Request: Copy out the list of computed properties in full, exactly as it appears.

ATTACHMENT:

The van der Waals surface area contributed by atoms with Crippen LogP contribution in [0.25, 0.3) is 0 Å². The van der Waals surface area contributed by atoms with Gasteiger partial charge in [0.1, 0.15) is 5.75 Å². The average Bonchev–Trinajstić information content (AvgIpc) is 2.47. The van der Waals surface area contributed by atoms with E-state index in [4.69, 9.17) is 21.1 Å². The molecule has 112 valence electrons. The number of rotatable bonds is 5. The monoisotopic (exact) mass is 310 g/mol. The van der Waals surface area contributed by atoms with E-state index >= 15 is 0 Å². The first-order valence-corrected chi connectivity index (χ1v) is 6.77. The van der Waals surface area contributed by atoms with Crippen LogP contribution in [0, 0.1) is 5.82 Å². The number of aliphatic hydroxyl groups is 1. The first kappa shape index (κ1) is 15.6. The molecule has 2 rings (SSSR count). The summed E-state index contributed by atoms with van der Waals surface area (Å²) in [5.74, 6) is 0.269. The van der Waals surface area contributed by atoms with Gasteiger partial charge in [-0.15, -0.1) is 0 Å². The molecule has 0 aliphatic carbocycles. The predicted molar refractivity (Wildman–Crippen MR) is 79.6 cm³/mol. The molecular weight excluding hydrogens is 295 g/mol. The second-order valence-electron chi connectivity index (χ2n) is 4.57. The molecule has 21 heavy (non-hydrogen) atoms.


The van der Waals surface area contributed by atoms with Crippen LogP contribution in [0.25, 0.3) is 0 Å². The van der Waals surface area contributed by atoms with Gasteiger partial charge in [0.1, 0.15) is 5.75 Å². The average Bonchev–Trinajstić information content (AvgIpc) is 2.47. The van der Waals surface area contributed by atoms with E-state index in [4.69, 9.17) is 21.1 Å². The molecule has 112 valence electrons. The number of rotatable bonds is 5. The monoisotopic (exact) mass is 310 g/mol. The van der Waals surface area contributed by atoms with E-state index >= 15 is 0 Å². The first-order valence-corrected chi connectivity index (χ1v) is 6.77. The van der Waals surface area contributed by atoms with Crippen LogP contribution in [0, 0.1) is 5.82 Å². The number of aliphatic hydroxyl groups is 1. The first kappa shape index (κ1) is 15.6. The molecule has 2 rings (SSSR count). The summed E-state index contributed by atoms with van der Waals surface area (Å²) in [5.74, 6) is 0.269. The van der Waals surface area contributed by atoms with Gasteiger partial charge in [-0.15, -0.1) is 0 Å². The molecule has 0 aliphatic carbocycles. The predicted molar refractivity (Wildman–Crippen MR) is 79.6 cm³/mol. The molecular weight excluding hydrogens is 295 g/mol. The second-order valence-electron chi connectivity index (χ2n) is 4.57. The molecule has 21 heavy (non-hydrogen) atoms.